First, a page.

How Restrictive Covenants Affect Land Use

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When you're buying a home, it's important to understand its restrictive covenants because they dictate how you can and cannot use the property. Restrictive covenants typically apply to homes that are part of a specific development or subdivision.

Restrictive covenants are normally put in place by the original developer. A real estate attorney can answer any questions you might have about confusing clauses in restrictive covenants.

Learn more about restrictive covenants and how they work.

What Are Restrictive Covenants?

Restrictive covenants are rules about what you can and can't do on a property. Homeowners associations typically have restrictive covenants, which can affect many aspects of your home. For example, the rules may restrict the number and type of pets you can have and how often you're required to mow your grass.

If you don't follow the restrictive covenants, your HOA may be able to take a range of actions, including fining you, suing you, or forcing your home into foreclosure.

Purpose of Restrictive Covenants

Restrictions give a development a more standard appearance and control over some of the activities that take place within its boundaries. When enforced, covenants can protect property values. Restrictive covenants nearly always stipulate the minimum size residence allowed, the number of homes that may be built on one lot, and the style the homes must (or must not) be.

More Topics Covered by Restrictive Covenants

Restrictive covenants address a range of topics, including:

  • Setbacks, such as how far homes must be from streets and interior lot lines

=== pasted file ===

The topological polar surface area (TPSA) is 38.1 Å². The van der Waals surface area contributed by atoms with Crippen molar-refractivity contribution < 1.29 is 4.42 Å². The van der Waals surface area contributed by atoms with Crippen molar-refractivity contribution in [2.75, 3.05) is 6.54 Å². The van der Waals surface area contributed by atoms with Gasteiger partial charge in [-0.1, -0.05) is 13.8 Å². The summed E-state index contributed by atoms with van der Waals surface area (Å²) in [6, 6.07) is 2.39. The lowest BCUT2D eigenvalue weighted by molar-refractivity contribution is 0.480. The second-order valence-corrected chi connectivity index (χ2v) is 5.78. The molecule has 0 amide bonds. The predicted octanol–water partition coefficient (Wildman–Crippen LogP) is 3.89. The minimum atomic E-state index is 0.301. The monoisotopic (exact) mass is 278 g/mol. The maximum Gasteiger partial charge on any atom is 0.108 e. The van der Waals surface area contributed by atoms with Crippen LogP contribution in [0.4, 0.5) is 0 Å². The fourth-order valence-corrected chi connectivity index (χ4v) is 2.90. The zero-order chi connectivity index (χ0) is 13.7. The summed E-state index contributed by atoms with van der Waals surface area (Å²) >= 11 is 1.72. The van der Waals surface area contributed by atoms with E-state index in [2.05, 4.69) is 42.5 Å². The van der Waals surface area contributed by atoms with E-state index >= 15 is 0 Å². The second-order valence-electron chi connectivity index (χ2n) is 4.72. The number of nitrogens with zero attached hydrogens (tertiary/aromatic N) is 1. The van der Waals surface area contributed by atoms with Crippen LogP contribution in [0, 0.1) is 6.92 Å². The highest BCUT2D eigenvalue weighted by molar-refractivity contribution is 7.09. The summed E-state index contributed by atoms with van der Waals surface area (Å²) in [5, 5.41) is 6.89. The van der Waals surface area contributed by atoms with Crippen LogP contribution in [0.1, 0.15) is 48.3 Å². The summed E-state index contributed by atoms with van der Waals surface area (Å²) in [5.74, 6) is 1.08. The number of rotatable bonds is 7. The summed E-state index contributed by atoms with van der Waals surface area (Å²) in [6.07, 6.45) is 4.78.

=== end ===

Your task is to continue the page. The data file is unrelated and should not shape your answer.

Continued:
• Easements, such as pathways for power lines or public roads
  • Fees for road maintenance or amenities
  • Rules regarding changing or voiding the covenants
  • Rules about pets and other animals (for instance, types of animals allowed and breeding rules)
  • Regulations dealing with in-home businesses and home rentals
  • Rules that limit tree-cutting
  • Clauses that dictate what type of fencing can be used or that forbid fencing
  • Clauses to reduce clutter on lots, such as prohibiting owners from storing certain types of vehicles near their homes

Some restrictions limit the paint colors that can be used on residence exteriors. Some might require that all homes have a certain type of siding. In areas where wildfires are common, covenants might require developers to use flame retardant building materials.

Covenant Disclosures

The home seller of a residence within a development provides the buyer with a copy of the covenants, conditions, and restrictions (CC&Rs) document. Some sellers may provide prospective buyers with a copy of the document upfront before the buyers make an offer.

However, most real estate sales contracts have clauses that give the buyers of a home within a development a set number of days to review its CC&Rs and confirm that they agree with them before proceeding with the sale.

For homes not located within developments, if restriction documents are not offered, ask for them. If no one has a copy, go to the county courthouse and ask for assistance finding them, They may be in the public records.

Properties That Aren't in a Development

Don't assume that a property is restriction-free just because it isn't in a development. There may be restrictions, rules, and prior agreements that are recorded on the deed. Again, consider going to your local courthouse and reading the current deed before making an offer. Pay careful attention to the following:

  • Wording that limits property use, such as "no mobile homes" or "no commercial use"
  • Any statements that give others the right to use the property, such as easement rights

If statements reference a prior deed, look it up also.

Restrictive covenants have nothing to do with zoning or governmental regulations. Those are separate issues that can also affect the way you use a property.

Adding a Contingency Clause

When you need to do your own research to find out about a property's restrictive covenants before you close on the sale, consider inserting a contingency clause in your offer to protect your interests. The clause should be worded to give you time to read and approve the restrictions and allow you to back out of the contract with no penalties if you do not approve of them.